Rottweil Xpress / December 1989
Make sure she gets quite a bit to eat. Do remember she must feed all those puppies. She should now be on puppy food. Supplement it with meat and a milk substitute like Unilac, Esbilac, or goat’s milk.
A good mother will now be spending a lot of time in the whelping box. You should have your record book open to the first day. Each puppy should be listed: male or female, and the color of the collar around its neck. Do make sure you keep track of the collars so they do not fall off or get too tight on the pups. If you have a consistent litter, the collars are all that will distinguish one pup from another.
Let them feed on their mother as long as possible. When one puppy is finished get his weight. The best scale to use at this age is a gram scale. A baby scale is sufficient if a gram scale is not available.
Check the puppy for back dewclaws and make a note of this in your journal. Some puppies will be born without back dewclaws. This is a genetic trait. We very rarely have back dewclaws because our main stud dog was born without dewclaws. If he is bred to a bitch born without back dewclaws most likely the whole litter will not have them. Back dewclaws are always removed when the tails are docked. Removal of the front dewclaws is optional in the United States. We personally do not remove the front dewclaws. Germany and the other European countries do not remove them.After recording the weight, give the puppy some of the high caloric diet (dyne), 1/2cc at this age is sufficient.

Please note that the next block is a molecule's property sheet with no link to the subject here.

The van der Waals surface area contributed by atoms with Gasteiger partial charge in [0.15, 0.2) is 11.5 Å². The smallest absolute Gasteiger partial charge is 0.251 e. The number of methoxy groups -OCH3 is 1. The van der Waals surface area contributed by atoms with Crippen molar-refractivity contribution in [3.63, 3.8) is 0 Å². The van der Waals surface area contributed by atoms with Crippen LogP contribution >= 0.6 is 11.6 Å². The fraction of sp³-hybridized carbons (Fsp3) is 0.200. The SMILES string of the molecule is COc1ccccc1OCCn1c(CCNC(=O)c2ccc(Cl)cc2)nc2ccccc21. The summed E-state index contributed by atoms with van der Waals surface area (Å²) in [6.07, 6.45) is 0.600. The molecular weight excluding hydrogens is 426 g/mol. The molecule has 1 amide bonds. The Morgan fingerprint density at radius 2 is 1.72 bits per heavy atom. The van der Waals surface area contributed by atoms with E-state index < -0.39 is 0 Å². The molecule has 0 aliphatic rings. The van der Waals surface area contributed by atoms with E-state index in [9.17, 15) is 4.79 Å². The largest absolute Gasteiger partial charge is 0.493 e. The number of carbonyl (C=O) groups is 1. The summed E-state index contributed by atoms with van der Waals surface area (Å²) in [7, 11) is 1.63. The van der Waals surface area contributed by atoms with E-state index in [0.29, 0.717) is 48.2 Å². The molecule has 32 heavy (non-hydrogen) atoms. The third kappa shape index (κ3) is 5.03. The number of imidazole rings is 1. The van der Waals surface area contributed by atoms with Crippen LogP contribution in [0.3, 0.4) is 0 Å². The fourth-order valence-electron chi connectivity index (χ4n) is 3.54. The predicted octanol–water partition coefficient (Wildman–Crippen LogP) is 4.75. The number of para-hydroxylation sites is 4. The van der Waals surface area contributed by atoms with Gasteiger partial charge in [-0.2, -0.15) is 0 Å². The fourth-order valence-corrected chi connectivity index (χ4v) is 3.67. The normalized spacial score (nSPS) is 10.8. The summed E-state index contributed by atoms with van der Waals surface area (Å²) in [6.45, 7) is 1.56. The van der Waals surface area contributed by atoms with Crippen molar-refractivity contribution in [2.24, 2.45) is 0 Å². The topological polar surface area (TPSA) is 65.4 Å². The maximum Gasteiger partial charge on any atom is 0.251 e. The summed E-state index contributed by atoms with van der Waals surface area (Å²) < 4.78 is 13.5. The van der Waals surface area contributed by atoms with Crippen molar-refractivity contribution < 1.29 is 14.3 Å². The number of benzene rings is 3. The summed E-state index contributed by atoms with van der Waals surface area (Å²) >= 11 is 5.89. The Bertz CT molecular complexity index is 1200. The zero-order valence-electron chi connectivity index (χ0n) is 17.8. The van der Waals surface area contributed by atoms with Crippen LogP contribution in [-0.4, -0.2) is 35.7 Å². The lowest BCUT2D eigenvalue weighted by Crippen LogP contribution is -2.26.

Make records in the book how the puppy ate and how much dyne was given.
Do check the stools of the puppies. Make sure they are firm and that each pup goes to the bathroom after it eats.
The mother should be cleaning the puppies and licking their genitals so they go to the bathroom. Some mothers won’t know to do this so it is your job to get this accomplished. A 0-tip with a little bit of Vaseline, rubbed over the genitals, will encourage them to eliminate.
After the puppies have all eaten and been recorded in the book, they should be falling asleep. When they are all finished on the mother, now is the time to give her some attention.
Take her out for a long walk. Give her food and water. Do have a place for her to be while you are cleaning up the whelping box. A flight or metal kennel is sufficient. There should be a box or basket lined with a heating pad to place the puppies in while the whelping box is being cleaned. Do not get the temperature too hot.
Pull up all the sheets from the whelping box, and make sure it is clean. Put down new sheets, and in the winter polyester fake fur is good to put down over the sheet. This can be purchased at a fabric store. Cut it to the size of the whelping box. Make sure your thermometer is in a spot where you can easily see it. Remember, it must be warm in there, 8O° to 85° is comfortable. We usually put a heat lamp over the box and turn it on when needed.
Put all the puppies back in the whelping box. Before putting the mother in, clean her feet and teets. When she goes in make sure she is in a good position and make sure she lays down where the puppies are not under her.
This whole routine should be repeated at least twice a day. Remember, everything must be kept clean including yourself. Make sure you wash your hands before touching the puppies. Keep all strangers out of the whelping area. If they have pets they can carry disease to your home and pups.
Make sure the puppies gain weight every day. These few weeks are critical to the puppy’s life.
The mother should now be laying in the whelping box with a smile, and the puppies should have full bellies.
Until next month, rrrrrrrring!
Article written by Evie Lynn